“MUM! He hit me!”
“I’m dobbing on you! MUM!”
“MUUUMMMMMM……… He’s being mean to me!!”
I’m guessing these are the familiar sounds to anyone who has more than one child. Sure, there are those blissful moments when they invent a game and play happily together. But let’s face it, these moments can seem few and far between.
Growing up my sister was my best friend. We played, we laughed, we cried and we were allies in ganging up and leaving out our brother – the ‘middle’ child. Poor *Stanley* (I’m protecting your identity and dignity, bro). Try as he might, he did not fit into our play. And instead of leaving us alone, he decided he was going to do his best to annoy the hell out of us. Fart noises under the arm pit, hiding monopoly money under the board to later rub in our faces, saving his lollies till he was sure we were all finished so that he could blissfully eat them in front of our jealous eyes.
Ah, sibling love.
But how do we as parents handle it? It can drive parents CRAZY to listen to the squabbling day in and day out. Since I’ve became acquainted with ‘How to talk so kids listen’ I’ve picked up some great skills that have worked for me MOST of the time. Nothing works ALL the time but it’s great to have some strategies to ‘have a go’. Here are 5 skills I’ve used, and I’ll give them a 75% success rate…
Try not to get involved. This is tough, I grant you. Many parents say to me ‘But I can’t stand listening to it!’ and I totally get that. But TRY. Walk away if you need to. And I don’t mean ignore dangerous situations or allow unacceptable behaviour. I mean the everyday, run of the mill ‘It’s my turn!’ and ‘He took my toy!’ kind of stuff.
Following on with number one, don’t give advice or take sides. When my kids come to me with such stories I listen, say ‘Oh’ and maybe ‘hmmm… sounds like you’ve got a problem’. Of course, this response is not what they are hoping for which leaves them no choice but to go and figure it out themselves! I have often overheard the yelling and arguing taking place, but amazingly – I have also heard the negotiations!! Many times it works itself out – and I didn’t have a part in it.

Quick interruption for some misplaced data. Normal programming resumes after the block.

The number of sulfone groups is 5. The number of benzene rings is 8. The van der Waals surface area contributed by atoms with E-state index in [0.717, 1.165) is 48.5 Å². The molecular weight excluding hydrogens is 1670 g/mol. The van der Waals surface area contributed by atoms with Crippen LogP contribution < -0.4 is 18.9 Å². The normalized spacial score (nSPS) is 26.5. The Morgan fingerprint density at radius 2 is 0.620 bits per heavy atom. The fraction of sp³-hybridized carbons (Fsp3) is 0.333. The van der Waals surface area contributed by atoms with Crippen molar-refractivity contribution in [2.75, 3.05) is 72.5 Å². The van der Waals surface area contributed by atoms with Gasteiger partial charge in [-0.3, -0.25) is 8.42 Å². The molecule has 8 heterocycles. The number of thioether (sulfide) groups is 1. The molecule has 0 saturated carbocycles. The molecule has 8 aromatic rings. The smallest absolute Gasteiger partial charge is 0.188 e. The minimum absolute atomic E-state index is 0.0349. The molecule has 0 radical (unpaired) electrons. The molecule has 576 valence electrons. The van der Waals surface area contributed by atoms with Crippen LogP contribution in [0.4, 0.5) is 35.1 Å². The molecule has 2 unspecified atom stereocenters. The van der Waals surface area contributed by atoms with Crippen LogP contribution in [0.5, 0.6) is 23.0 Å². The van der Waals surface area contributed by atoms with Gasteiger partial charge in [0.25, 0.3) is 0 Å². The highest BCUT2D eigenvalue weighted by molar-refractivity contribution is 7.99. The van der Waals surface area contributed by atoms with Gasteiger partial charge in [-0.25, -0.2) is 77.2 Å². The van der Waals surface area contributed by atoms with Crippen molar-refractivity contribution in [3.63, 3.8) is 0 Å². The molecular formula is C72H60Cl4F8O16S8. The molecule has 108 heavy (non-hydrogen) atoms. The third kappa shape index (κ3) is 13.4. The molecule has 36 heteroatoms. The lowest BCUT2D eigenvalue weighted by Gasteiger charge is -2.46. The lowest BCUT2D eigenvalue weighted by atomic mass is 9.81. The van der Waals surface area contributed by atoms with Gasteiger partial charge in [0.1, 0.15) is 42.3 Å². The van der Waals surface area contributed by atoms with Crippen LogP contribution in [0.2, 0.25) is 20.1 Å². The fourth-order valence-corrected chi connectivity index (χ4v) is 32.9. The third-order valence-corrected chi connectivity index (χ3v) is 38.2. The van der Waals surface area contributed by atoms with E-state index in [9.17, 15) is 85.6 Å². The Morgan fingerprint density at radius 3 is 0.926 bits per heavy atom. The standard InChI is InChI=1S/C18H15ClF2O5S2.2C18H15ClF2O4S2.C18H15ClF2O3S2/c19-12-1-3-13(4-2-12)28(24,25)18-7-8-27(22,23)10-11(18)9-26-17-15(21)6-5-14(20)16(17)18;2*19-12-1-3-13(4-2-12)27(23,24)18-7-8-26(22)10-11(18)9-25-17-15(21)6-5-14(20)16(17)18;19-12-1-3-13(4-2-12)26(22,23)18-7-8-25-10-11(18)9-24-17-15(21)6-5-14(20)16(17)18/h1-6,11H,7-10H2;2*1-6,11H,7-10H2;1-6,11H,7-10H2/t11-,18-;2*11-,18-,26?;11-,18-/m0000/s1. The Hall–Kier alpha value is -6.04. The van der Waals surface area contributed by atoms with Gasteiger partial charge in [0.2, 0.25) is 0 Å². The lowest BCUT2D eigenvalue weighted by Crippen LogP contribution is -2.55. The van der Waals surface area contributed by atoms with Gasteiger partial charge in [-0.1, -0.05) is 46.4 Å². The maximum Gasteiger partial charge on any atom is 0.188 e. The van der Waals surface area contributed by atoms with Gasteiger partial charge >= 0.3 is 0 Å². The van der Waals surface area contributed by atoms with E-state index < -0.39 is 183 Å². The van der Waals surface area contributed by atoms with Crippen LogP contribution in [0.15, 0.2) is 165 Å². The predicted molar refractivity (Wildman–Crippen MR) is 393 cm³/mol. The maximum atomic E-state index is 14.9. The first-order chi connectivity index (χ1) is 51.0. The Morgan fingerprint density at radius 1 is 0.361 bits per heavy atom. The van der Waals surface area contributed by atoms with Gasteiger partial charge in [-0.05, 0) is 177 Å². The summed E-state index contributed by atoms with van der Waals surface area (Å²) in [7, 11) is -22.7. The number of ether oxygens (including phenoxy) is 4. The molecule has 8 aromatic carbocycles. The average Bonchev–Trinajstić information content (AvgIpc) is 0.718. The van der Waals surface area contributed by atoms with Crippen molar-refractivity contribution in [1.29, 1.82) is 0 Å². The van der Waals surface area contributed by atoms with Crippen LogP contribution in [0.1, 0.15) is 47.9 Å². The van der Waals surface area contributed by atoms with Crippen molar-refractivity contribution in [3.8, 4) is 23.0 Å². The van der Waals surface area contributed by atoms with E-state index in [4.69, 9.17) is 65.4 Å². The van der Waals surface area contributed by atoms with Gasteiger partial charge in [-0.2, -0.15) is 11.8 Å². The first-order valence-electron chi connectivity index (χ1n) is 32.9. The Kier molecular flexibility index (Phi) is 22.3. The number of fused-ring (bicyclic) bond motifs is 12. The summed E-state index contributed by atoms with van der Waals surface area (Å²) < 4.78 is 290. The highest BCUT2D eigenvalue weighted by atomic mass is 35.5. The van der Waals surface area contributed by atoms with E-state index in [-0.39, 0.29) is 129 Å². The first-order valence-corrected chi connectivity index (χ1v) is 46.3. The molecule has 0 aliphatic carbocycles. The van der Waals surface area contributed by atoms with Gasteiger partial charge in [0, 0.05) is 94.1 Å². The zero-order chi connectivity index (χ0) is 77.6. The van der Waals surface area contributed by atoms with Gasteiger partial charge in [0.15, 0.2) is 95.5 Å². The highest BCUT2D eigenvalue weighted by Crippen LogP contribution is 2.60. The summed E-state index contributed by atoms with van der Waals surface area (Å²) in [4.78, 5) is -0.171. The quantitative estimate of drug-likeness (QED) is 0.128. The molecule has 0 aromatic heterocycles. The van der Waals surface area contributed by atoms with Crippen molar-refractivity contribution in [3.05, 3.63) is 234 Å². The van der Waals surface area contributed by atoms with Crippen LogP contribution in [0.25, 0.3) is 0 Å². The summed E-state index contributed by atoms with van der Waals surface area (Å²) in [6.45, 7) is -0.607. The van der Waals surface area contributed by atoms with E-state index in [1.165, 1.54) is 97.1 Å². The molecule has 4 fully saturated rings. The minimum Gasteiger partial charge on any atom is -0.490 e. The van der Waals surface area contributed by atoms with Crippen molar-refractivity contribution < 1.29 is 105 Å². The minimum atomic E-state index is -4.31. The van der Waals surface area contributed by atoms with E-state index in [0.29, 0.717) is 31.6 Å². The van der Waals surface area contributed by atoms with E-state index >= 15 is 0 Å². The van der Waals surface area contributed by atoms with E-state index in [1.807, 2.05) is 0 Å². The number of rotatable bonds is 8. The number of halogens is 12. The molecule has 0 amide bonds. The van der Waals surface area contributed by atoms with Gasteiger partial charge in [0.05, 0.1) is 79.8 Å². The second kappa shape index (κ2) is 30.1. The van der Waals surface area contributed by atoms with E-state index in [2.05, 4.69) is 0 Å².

In cases of a child hurting another, give your attention to the ‘victom’ first. We often turn to the person doing the hurting to reprimand them, however this is still giving them attention (and many will take positive OR negative attention). It is possible to reprimand and give attention to the ‘victom’ at the same time by describing “Oh! You were hit on the leg by your sister! That must have hurt! She did not follow the rule of keeping her hands and feet to herself at all!” Obviously this needs to be said in earshot of the culprit at appropriate volume!! By doing this you are a) describing the problem, b) acknowledging their feelings and c) emphasising the expectation of keeping hands and feet to yourself.
No past behaviours allowed! Just because your child hit their sibling yesterday does not mean it’s expected they will do it again. Statements like ‘You ALWAYS hit your sister!’ or ‘I can’t believe you are picking on your brother AGAIN!’ can start to cast roles on children. The problem with roles is that kids start to fulfil them…. If Mum and Dad think I’m a bully, I may as well act like a bully. Deal with each situation as it comes – separately and with fresh eyes and ears.
Praise. Witness an act of kindess between siblings – describe it! “You noticed your sister was coughing and you got her a drink – how thoughtful!” Keeping positive will prevent actions and behaviours moving into the negative.
I’m not saying it’s easy. Heck, I only have two kids and they drive me nuts at times! But swooping in to micromanage every situation is not helping kids build independence and resilience.
Yes, it’s uncomfortable to hear fighting. Yes, we want our kids to get on well. But if their issue doesn’t directly relate to you – take a back step. Observe. Sometimes… just sometimes… they can work it out on their own.
It may not be the way you would do it but it’s not your relationship being tested… it’s theirs – and we need to see our kids as capable individuals who can have a crack at sorting out their own problems.